"The U.S. Food and Drug Administration announced today that injectable drugs used in total parenteral nutrition (TPN) in critical shortage will be imported into the United States and available to patients this week.
TPN is an intravenous"...
The mechanism of action by which the Central Nervous System (CNS) is affected is not known. Chloral hydrate is readily absorbed from the gastrointestinal tract following oral administration; however, significant amounts of chloral hydrate have not been detected in the blood after oral administration. It is generally believed that the central depressant effects are due to the principal pharmacologically active metabolite trichloroethanol, which has a plasma half- life of 8 to 10 hours. A portion of the drug is oxidized to trichloroacetic acid (TCA) in the liver and kidneys; TCA is excreted in the urine and bile along with trichloroethanol in free or conjugated form.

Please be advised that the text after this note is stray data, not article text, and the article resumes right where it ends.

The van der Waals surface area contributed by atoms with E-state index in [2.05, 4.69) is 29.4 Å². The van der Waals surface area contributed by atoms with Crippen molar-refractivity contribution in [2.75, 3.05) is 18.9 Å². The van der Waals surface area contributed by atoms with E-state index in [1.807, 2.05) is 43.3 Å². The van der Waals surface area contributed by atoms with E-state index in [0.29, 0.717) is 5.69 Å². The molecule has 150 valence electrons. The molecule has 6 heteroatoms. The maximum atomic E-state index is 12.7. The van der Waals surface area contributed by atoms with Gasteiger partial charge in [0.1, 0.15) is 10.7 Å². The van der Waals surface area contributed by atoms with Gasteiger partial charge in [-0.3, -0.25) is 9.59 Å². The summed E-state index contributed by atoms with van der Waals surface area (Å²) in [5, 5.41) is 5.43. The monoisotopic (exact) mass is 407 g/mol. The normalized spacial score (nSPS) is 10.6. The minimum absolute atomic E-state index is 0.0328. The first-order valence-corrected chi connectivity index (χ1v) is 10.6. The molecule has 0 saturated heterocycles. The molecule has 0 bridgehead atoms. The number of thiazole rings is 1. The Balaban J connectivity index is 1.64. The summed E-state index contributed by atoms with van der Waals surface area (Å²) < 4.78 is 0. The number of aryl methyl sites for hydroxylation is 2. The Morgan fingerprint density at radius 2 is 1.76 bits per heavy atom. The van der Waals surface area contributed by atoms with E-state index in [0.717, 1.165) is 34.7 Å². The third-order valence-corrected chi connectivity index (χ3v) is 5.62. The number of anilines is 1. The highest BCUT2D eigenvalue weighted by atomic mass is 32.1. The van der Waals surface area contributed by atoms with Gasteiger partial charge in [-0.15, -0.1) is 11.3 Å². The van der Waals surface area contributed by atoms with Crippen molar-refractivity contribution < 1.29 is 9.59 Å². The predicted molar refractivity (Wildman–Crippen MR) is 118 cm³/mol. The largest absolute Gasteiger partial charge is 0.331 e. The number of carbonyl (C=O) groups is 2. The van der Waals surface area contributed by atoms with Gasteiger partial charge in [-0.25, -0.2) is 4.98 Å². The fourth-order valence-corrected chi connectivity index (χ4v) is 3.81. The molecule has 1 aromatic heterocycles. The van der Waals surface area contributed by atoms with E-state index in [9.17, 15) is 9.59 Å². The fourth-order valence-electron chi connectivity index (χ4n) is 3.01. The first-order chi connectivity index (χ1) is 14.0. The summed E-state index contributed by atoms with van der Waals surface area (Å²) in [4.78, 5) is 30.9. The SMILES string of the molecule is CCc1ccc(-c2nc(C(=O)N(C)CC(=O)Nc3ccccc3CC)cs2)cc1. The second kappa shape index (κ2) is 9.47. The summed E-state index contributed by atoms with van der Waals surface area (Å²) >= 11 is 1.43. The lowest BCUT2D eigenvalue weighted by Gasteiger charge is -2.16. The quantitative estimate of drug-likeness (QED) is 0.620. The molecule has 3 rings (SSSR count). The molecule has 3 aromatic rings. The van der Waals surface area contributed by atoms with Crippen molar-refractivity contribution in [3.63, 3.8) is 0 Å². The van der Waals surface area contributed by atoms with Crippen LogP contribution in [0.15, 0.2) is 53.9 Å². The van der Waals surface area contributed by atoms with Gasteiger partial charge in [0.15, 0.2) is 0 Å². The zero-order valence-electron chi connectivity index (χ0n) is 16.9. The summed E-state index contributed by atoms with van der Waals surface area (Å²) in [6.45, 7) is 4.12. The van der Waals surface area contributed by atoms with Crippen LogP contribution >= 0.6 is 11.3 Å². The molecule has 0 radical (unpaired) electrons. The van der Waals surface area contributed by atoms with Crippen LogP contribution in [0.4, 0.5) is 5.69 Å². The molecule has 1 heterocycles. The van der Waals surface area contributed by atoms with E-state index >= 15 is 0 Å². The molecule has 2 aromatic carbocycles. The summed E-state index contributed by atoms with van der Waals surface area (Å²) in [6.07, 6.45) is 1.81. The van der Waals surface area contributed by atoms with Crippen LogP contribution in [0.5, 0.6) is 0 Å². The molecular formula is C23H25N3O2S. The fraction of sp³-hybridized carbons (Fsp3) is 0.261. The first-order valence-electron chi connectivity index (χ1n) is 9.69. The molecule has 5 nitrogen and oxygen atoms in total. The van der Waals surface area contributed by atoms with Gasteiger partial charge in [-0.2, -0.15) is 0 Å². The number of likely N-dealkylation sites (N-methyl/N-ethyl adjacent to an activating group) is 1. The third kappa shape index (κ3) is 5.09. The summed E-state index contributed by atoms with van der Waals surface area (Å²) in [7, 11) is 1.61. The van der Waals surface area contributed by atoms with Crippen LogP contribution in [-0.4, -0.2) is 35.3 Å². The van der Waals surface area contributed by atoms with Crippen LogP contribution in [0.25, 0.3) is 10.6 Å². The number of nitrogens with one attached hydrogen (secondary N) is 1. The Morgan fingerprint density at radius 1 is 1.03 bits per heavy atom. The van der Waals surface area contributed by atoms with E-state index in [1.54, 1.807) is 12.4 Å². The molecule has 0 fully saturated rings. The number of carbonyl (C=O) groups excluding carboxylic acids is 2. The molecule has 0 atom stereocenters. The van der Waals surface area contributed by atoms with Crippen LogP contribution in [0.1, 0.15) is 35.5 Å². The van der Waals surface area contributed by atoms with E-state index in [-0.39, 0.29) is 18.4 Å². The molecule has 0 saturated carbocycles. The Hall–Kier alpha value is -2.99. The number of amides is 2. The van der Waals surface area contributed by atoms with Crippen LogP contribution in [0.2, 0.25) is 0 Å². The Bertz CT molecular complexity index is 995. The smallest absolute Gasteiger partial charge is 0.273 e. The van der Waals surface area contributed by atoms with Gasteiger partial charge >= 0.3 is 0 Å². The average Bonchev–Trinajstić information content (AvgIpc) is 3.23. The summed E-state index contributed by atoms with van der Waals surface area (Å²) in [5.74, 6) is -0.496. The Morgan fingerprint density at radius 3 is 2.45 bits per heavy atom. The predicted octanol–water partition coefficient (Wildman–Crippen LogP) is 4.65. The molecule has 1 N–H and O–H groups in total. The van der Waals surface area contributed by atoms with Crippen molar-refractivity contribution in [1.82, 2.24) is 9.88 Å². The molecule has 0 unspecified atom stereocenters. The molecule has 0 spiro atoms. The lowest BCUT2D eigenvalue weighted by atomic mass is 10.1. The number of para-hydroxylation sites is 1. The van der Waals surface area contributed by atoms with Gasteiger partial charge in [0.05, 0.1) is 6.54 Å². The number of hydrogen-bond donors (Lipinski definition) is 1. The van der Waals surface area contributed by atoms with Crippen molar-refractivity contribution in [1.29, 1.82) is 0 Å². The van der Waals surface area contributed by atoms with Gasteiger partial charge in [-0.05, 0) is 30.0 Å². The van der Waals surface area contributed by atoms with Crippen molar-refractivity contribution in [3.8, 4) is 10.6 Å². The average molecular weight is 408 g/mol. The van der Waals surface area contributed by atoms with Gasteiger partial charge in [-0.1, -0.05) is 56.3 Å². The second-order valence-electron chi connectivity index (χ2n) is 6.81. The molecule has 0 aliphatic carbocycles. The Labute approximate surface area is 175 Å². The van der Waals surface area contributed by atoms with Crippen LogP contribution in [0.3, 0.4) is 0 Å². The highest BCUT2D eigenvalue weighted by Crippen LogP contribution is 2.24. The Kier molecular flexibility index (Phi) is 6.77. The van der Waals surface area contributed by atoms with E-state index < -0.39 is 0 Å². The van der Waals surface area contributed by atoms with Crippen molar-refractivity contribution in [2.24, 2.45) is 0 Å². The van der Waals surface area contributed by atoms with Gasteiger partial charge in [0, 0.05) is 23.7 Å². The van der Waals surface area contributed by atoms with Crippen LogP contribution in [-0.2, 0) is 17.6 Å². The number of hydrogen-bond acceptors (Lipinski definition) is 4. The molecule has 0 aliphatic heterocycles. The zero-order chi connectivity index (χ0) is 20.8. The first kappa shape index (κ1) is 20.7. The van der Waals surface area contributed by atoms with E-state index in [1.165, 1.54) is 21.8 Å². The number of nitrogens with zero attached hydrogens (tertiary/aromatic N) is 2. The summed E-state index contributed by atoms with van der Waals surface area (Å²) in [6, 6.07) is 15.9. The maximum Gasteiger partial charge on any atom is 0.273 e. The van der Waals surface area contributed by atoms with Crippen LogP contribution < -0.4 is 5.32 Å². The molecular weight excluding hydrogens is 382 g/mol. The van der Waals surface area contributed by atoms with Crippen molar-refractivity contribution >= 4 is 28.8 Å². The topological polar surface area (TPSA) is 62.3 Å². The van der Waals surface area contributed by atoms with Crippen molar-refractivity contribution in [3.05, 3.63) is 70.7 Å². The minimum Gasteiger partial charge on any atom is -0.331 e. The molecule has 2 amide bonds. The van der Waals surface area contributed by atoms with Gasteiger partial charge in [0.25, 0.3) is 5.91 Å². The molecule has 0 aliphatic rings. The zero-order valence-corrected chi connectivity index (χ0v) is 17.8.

Hypnotic dosage produces mild cerebral depression and quiet, deep sleep with little or no ''hangover''; blood pressure and respiration are depressed only slightly more than in normal sleep and reflexes are not significantly depressed, so the patient can be awakened and completely aroused. Chloral hydrate's effect on rapid eye movement (REM) sleep is uncertain. Chloral hydrate has been detected in cerebrospinal fluid and human milk, and it crosses the placental barrier.
Last reviewed on RxList: 12/8/2004
This monograph has been modified to include the generic and brand name in many instances.
Additional Noctec Information
- Noctec Drug Interactions Center: chloral hydrate oral
- Noctec Side Effects Center
- Noctec Overview including Precautions
- Noctec FDA Approved Prescribing Information including Dosage
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